Google released a stand-alone app of its AI assistant for iOS. The release gives iOS users a new interface for Google's services and an alternative to Siri for quirky interactions. Siri, however, should still have one advantage as the Google Assistant is restricted to its app, so it can function as seamlessly as Siri.

Some things your Assistant can help with:
- Make quick phone calls (e.g. "Call Mom.")
- Send text messages (e.g. "Text my bestie.")
- Send emails (e.g. "Email your boss the latest TPS report.")
- Set reminders (e.g. "Remind me to buy a birthday gift for Sarah.")
- Set calendar events (e.g. "Set a calendar event for dinner with Charlie tomorrow from 7-9.")
- Play music (e.g. "Play Jazz music on Youtube.")
- Navigate to places (e.g. "Get me directions home.")
- Ask it anything (e.g. "Will I need an umbrella today?")


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Apple touts product accessibility in series of videos
Apple has a a series of videos its calling Designed for everyone the highlights accessibility features of its products. Similar to its other product demonstrations, The Designed for everyone series shows actual people using its products. The are 7 videos in all.

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Steven Levy gets a tour of Apple Park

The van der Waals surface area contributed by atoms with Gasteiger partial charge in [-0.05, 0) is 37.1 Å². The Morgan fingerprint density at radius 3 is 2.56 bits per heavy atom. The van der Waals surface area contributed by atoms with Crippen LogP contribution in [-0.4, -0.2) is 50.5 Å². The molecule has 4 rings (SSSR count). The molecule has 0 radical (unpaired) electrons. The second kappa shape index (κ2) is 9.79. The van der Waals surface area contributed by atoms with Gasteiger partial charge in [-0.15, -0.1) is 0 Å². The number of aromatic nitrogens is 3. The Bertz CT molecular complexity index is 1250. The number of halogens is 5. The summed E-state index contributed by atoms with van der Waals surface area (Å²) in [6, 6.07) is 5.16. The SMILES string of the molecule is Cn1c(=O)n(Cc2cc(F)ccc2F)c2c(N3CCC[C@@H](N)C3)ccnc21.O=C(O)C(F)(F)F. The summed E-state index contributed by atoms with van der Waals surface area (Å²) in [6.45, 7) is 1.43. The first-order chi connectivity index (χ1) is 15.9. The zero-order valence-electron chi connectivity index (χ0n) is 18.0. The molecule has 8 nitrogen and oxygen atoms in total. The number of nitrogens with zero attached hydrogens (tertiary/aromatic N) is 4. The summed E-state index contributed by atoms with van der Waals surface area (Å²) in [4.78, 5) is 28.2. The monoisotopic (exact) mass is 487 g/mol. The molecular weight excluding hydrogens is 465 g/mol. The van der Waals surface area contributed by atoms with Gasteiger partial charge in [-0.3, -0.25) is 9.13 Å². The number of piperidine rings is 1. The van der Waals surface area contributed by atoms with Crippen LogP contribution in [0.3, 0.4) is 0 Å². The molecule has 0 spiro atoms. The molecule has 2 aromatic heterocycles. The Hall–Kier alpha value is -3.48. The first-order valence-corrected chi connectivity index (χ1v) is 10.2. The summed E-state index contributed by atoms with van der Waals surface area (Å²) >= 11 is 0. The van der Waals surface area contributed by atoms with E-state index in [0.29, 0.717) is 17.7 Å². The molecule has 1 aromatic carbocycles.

A nice feature in Wired as Apple's new headquarters Apple Park.
Wired:
For the next two hours, Ive and Whisenhunt walk me through other parts of the building and the grounds. They describe the level of attention devoted to every detail, the willingness to search the earth for the right materials, and the obstacles overcome to achieve perfection, all of which would make sense for an actual Apple consumer product, where production expenses could be amortized over millions of units. But the Ring is a 2.8-million-square-foot one-off, eight years in the making and with a customer base of 12,000. How can anyone justify this spectacular effort?

"It's frustrating to talk about this building in terms of absurd, large numbers," Ive says. "It makes for an impressive statistic, but you don't live in an impressive statistic. While it is a technical marvel to make glass at this scale, that's not the achievement. The achievement is to make a building where so many people can connect and collaborate and walk and talk." The value, he argues, is not what went into the building. It's what will come out.


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Report: Apple to update laptops at WWDC
Bloomberg:
Apple is planning three new laptops, according to people familiar with the matter. The MacBook Pro will get a faster Kaby Lake processor from Intel Corp., said the people, who requested anonymity to discuss internal planning. Apple is also working on a new version of the 12-inch MacBook with a faster Intel chip. The company has also considered updating the aging 13-inch MacBook Air with a new processor as sales of the laptop, Apple's cheapest, remain surprisingly strong, one of the people said.

Two points here.. The MacBook Pro with Touchbar really turned higher end users off with its limited RAM. Other things bugged them like exclusive USB-C ports that require more dongles, but the memory situation seem to really make people unhappy. A primary reason for this was the Intel processor Apple chose for the slim, power sipping laptop. An upcoming Intel CPU promised to allow for once again memory capacities pros preferred. So, I'm guessing Apple is rushing this update to market to satisfy those customers.